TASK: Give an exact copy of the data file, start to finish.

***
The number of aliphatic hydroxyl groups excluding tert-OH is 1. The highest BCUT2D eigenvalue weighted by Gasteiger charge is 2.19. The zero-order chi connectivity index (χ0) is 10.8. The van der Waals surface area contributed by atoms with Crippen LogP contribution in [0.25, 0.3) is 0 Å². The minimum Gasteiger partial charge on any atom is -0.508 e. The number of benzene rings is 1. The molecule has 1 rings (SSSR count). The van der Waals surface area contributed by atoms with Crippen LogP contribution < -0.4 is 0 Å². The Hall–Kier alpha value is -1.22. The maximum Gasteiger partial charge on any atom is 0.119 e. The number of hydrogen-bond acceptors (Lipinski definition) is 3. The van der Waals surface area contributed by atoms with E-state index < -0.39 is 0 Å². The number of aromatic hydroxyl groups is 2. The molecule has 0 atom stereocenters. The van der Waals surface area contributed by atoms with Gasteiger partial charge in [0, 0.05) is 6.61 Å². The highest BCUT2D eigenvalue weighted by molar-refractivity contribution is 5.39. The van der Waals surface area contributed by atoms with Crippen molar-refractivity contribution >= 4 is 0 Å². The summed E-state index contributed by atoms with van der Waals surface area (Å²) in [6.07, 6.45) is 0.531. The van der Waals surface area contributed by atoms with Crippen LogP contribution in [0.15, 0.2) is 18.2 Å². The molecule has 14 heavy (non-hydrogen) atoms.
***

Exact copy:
The number of aliphatic hydroxyl groups excluding tert-OH is 1. The highest BCUT2D eigenvalue weighted by Gasteiger charge is 2.19. The zero-order chi connectivity index (χ0) is 10.8. The van der Waals surface area contributed by atoms with Crippen LogP contribution in [0.25, 0.3) is 0 Å². The minimum Gasteiger partial charge on any atom is -0.508 e. The number of benzene rings is 1. The molecule has 1 rings (SSSR count). The van der Waals surface area contributed by atoms with Crippen LogP contribution < -0.4 is 0 Å². The Hall–Kier alpha value is -1.22. The maximum Gasteiger partial charge on any atom is 0.119 e. The number of hydrogen-bond acceptors (Lipinski definition) is 3. The van der Waals surface area contributed by atoms with E-state index < -0.39 is 0 Å². The number of aromatic hydroxyl groups is 2. The molecule has 0 atom stereocenters. The van der Waals surface area contributed by atoms with Gasteiger partial charge in [0, 0.05) is 6.61 Å². The highest BCUT2D eigenvalue weighted by molar-refractivity contribution is 5.39. The van der Waals surface area contributed by atoms with Crippen molar-refractivity contribution >= 4 is 0 Å². The summed E-state index contributed by atoms with van der Waals surface area (Å²) in [6.07, 6.45) is 0.531. The van der Waals surface area contributed by atoms with Crippen LogP contribution in [0.15, 0.2) is 18.2 Å². The molecule has 14 heavy (non-hydrogen) atoms.